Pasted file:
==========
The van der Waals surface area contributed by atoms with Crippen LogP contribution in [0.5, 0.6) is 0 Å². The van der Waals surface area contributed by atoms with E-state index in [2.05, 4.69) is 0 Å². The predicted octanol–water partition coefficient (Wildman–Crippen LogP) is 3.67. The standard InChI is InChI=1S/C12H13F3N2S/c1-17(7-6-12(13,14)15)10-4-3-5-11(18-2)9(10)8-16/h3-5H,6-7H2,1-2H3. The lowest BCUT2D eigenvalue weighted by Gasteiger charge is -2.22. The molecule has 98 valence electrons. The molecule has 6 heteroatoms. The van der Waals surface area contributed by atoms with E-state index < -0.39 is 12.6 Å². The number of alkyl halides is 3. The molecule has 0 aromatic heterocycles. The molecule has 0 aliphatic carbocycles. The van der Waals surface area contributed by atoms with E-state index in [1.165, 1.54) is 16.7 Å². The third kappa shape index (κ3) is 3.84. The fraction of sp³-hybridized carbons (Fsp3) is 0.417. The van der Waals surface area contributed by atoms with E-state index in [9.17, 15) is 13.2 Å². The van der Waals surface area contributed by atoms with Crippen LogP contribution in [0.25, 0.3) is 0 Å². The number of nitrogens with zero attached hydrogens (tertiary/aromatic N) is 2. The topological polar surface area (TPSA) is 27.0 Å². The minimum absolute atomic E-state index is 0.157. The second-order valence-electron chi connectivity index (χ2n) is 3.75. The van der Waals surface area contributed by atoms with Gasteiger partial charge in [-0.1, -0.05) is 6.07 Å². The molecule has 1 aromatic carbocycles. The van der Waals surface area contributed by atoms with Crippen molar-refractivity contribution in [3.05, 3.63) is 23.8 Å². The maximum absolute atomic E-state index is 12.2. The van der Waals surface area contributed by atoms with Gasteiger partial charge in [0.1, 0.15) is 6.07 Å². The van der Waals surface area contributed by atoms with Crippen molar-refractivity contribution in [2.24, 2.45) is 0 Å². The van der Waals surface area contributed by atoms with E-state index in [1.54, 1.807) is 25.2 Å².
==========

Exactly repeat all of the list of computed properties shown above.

The van der Waals surface area contributed by atoms with Crippen LogP contribution in [0.5, 0.6) is 0 Å². The van der Waals surface area contributed by atoms with E-state index in [2.05, 4.69) is 0 Å². The predicted octanol–water partition coefficient (Wildman–Crippen LogP) is 3.67. The standard InChI is InChI=1S/C12H13F3N2S/c1-17(7-6-12(13,14)15)10-4-3-5-11(18-2)9(10)8-16/h3-5H,6-7H2,1-2H3. The lowest BCUT2D eigenvalue weighted by Gasteiger charge is -2.22. The molecule has 98 valence electrons. The molecule has 6 heteroatoms. The van der Waals surface area contributed by atoms with E-state index < -0.39 is 12.6 Å². The number of alkyl halides is 3. The molecule has 0 aromatic heterocycles. The molecule has 0 aliphatic carbocycles. The van der Waals surface area contributed by atoms with E-state index in [1.165, 1.54) is 16.7 Å². The third kappa shape index (κ3) is 3.84. The fraction of sp³-hybridized carbons (Fsp3) is 0.417. The van der Waals surface area contributed by atoms with E-state index in [9.17, 15) is 13.2 Å². The van der Waals surface area contributed by atoms with Crippen LogP contribution in [0.25, 0.3) is 0 Å². The number of nitrogens with zero attached hydrogens (tertiary/aromatic N) is 2. The topological polar surface area (TPSA) is 27.0 Å². The minimum absolute atomic E-state index is 0.157. The second-order valence-electron chi connectivity index (χ2n) is 3.75. The van der Waals surface area contributed by atoms with Gasteiger partial charge in [-0.1, -0.05) is 6.07 Å². The molecule has 1 aromatic carbocycles. The van der Waals surface area contributed by atoms with Crippen molar-refractivity contribution in [3.05, 3.63) is 23.8 Å². The maximum absolute atomic E-state index is 12.2. The van der Waals surface area contributed by atoms with Gasteiger partial charge in [0.1, 0.15) is 6.07 Å². The van der Waals surface area contributed by atoms with Crippen molar-refractivity contribution in [2.24, 2.45) is 0 Å². The van der Waals surface area contributed by atoms with E-state index in [1.54, 1.807) is 25.2 Å².